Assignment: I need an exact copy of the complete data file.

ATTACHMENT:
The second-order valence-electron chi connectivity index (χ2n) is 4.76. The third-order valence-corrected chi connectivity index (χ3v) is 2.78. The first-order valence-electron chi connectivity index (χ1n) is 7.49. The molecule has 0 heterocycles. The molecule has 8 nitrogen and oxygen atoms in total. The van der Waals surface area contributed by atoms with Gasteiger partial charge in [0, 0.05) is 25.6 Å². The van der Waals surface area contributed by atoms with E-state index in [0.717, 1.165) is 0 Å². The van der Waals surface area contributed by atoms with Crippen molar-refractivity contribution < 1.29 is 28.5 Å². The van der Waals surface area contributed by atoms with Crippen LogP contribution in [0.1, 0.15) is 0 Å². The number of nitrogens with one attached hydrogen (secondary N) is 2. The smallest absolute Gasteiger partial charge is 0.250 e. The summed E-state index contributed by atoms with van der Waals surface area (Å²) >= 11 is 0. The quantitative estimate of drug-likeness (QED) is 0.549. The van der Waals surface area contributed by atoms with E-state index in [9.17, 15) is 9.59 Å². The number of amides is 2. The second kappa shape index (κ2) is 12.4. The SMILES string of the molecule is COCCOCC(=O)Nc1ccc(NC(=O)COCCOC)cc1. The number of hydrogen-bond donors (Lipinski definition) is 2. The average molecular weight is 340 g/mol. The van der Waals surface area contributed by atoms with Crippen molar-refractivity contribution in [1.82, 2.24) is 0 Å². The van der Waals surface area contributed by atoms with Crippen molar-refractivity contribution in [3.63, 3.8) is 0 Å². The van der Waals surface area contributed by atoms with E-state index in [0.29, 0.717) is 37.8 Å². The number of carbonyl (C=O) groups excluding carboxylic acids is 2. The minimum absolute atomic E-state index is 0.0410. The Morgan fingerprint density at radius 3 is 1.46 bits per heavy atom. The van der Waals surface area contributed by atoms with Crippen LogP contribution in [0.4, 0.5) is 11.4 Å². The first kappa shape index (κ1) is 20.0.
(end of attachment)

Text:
The second-order valence-electron chi connectivity index (χ2n) is 4.76. The third-order valence-corrected chi connectivity index (χ3v) is 2.78. The first-order valence-electron chi connectivity index (χ1n) is 7.49. The molecule has 0 heterocycles. The molecule has 8 nitrogen and oxygen atoms in total. The van der Waals surface area contributed by atoms with Gasteiger partial charge in [0, 0.05) is 25.6 Å². The van der Waals surface area contributed by atoms with E-state index in [0.717, 1.165) is 0 Å². The van der Waals surface area contributed by atoms with Crippen molar-refractivity contribution < 1.29 is 28.5 Å². The van der Waals surface area contributed by atoms with Crippen LogP contribution in [0.1, 0.15) is 0 Å². The number of nitrogens with one attached hydrogen (secondary N) is 2. The smallest absolute Gasteiger partial charge is 0.250 e. The summed E-state index contributed by atoms with van der Waals surface area (Å²) >= 11 is 0. The quantitative estimate of drug-likeness (QED) is 0.549. The van der Waals surface area contributed by atoms with E-state index in [9.17, 15) is 9.59 Å². The number of amides is 2. The second kappa shape index (κ2) is 12.4. The SMILES string of the molecule is COCCOCC(=O)Nc1ccc(NC(=O)COCCOC)cc1. The number of hydrogen-bond donors (Lipinski definition) is 2. The average molecular weight is 340 g/mol. The van der Waals surface area contributed by atoms with Crippen molar-refractivity contribution in [1.82, 2.24) is 0 Å². The van der Waals surface area contributed by atoms with Crippen molar-refractivity contribution in [3.63, 3.8) is 0 Å². The van der Waals surface area contributed by atoms with E-state index in [0.29, 0.717) is 37.8 Å². The number of carbonyl (C=O) groups excluding carboxylic acids is 2. The minimum absolute atomic E-state index is 0.0410. The Morgan fingerprint density at radius 3 is 1.46 bits per heavy atom. The van der Waals surface area contributed by atoms with Crippen LogP contribution in [0.4, 0.5) is 11.4 Å². The first kappa shape index (κ1) is 20.0.